Roadwork by Stephen King: book review

roadwork by stephen king book reviewRoadwork is another of the “Bachman Books“, written by Stephen King under a pseudonym (supposedly because he wanted to see if he could reproduce his success), and the next in the series I’ve been reading following The Long Walk. Like The Long Walk, it’s one of very few Stephen King stories I wasn’t already aware of without having read it. It’s also unlike anything of King’s I’m familiar with. To look at the novel’s synopsis, its blurb or its early front covers, you’d be led to believe it’s a novel about a man’s tense, violent stand-off against the progress of a new road. A siege, perhaps. This is really not the case.

Roadwork is the story of a man deep in the throws of a mental breakdown. There’s a road coming through his neighbourhood, driving everyone to move as they tear down houses and his old business. Essentially, tearing through everything that the main character, Barton George Dawes, holds dear about his life history. It opens with him buying guns, and he spends a sizeable part of the novel hunting for explosives, but Dawes has no especial goal in mind; he is not on a campaign of vengeance, and the focus of the novel is not a stand-off or a siege.

The focus of the novel is Dawes’ gradually deteriorating mind, and the way his life crumbles around, as he makes a series of outlandish (cringeworthy) decisions over the period of a few months. Everything he values is laid to waste, everyone around him is irreversibly affected, but it’s nothing to do with violence and aggressive resistance. It’s all about how something deep in his mind has snapped, and past trials have left him troubled, defeated and searching for some meaning, or at least some way out. It’s a brilliant depiction of the decay of a mind: brutal, affecting and uncomfortable, without any particular ingenious design or purpose.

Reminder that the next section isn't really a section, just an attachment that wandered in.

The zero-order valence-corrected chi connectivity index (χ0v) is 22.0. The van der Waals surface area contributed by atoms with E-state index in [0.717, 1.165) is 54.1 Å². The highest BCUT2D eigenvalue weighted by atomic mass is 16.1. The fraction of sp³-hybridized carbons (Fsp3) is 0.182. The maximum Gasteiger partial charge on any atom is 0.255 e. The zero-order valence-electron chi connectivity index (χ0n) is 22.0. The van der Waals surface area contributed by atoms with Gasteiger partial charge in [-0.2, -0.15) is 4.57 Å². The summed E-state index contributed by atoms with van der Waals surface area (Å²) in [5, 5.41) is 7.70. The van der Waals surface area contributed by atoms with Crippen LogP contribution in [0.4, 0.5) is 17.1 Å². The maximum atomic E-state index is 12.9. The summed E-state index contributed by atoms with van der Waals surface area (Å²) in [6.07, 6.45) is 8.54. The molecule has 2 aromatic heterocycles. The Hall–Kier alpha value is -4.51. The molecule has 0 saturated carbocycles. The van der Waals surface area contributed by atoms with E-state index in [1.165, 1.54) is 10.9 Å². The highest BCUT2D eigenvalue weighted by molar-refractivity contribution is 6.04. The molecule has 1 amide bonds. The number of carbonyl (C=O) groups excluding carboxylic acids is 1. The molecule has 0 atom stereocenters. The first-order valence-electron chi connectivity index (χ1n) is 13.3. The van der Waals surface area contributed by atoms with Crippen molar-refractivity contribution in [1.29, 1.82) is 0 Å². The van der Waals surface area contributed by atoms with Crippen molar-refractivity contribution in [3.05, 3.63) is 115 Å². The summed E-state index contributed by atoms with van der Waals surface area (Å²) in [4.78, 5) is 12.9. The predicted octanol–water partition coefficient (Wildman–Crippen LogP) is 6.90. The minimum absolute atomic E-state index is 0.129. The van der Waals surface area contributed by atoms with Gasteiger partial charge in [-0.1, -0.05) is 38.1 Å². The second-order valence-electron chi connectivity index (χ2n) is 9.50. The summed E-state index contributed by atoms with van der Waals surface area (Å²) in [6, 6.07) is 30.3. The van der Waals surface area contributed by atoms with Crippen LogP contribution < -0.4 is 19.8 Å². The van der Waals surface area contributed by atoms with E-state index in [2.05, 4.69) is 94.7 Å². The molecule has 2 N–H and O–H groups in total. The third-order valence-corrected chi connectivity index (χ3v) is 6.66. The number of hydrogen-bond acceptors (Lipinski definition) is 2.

Roadwork is a very human story, with elements of horror and tension playing out in emotional ways, not relying on action and violence. It’s not a perfect novel; the very realistic portrayal of a troubled man making devastating decisions makes for a rather illogically structured story, and the text itself could still use a good edit. But it’s an affecting tale all the same, and makes for reading as enticing and dramatic as King’s more out-and-out horror tales.

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